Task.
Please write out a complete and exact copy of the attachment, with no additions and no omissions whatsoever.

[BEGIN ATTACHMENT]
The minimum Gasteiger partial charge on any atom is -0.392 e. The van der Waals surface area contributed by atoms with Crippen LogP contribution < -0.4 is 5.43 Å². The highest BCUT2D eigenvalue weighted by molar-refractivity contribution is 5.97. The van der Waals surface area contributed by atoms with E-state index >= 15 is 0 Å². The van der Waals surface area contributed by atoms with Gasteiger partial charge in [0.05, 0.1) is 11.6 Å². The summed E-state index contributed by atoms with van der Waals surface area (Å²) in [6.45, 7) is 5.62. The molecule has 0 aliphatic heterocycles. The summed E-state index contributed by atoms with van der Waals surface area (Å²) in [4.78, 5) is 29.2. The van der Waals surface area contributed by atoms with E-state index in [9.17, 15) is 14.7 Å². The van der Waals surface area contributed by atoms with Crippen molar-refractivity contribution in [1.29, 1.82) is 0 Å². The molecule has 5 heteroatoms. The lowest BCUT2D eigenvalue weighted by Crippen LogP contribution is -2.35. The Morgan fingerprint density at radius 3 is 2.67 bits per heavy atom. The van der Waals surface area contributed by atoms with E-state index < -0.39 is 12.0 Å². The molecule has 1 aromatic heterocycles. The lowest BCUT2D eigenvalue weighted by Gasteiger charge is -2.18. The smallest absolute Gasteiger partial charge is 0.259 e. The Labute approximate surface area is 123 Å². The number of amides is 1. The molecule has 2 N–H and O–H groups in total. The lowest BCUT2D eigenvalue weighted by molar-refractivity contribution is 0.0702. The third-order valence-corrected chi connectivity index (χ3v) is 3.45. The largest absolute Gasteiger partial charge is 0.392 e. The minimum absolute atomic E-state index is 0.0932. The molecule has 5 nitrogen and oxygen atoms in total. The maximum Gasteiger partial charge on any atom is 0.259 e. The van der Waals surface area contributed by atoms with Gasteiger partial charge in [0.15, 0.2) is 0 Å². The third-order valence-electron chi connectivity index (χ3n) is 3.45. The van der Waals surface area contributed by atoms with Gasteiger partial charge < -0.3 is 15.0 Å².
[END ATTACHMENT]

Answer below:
The minimum Gasteiger partial charge on any atom is -0.392 e. The van der Waals surface area contributed by atoms with Crippen LogP contribution < -0.4 is 5.43 Å². The highest BCUT2D eigenvalue weighted by molar-refractivity contribution is 5.97. The van der Waals surface area contributed by atoms with E-state index >= 15 is 0 Å². The van der Waals surface area contributed by atoms with Gasteiger partial charge in [0.05, 0.1) is 11.6 Å². The summed E-state index contributed by atoms with van der Waals surface area (Å²) in [6.45, 7) is 5.62. The molecule has 0 aliphatic heterocycles. The summed E-state index contributed by atoms with van der Waals surface area (Å²) in [4.78, 5) is 29.2. The van der Waals surface area contributed by atoms with E-state index in [9.17, 15) is 14.7 Å². The van der Waals surface area contributed by atoms with Crippen molar-refractivity contribution in [1.29, 1.82) is 0 Å². The molecule has 5 heteroatoms. The lowest BCUT2D eigenvalue weighted by Crippen LogP contribution is -2.35. The Morgan fingerprint density at radius 3 is 2.67 bits per heavy atom. The van der Waals surface area contributed by atoms with E-state index < -0.39 is 12.0 Å². The molecule has 1 aromatic heterocycles. The lowest BCUT2D eigenvalue weighted by Gasteiger charge is -2.18. The smallest absolute Gasteiger partial charge is 0.259 e. The Labute approximate surface area is 123 Å². The number of amides is 1. The molecule has 2 N–H and O–H groups in total. The lowest BCUT2D eigenvalue weighted by molar-refractivity contribution is 0.0702. The third-order valence-corrected chi connectivity index (χ3v) is 3.45. The largest absolute Gasteiger partial charge is 0.392 e. The minimum absolute atomic E-state index is 0.0932. The molecule has 5 nitrogen and oxygen atoms in total. The maximum Gasteiger partial charge on any atom is 0.259 e. The van der Waals surface area contributed by atoms with Gasteiger partial charge in [0.15, 0.2) is 0 Å². The third-order valence-electron chi connectivity index (χ3n) is 3.45. The van der Waals surface area contributed by atoms with Gasteiger partial charge < -0.3 is 15.0 Å².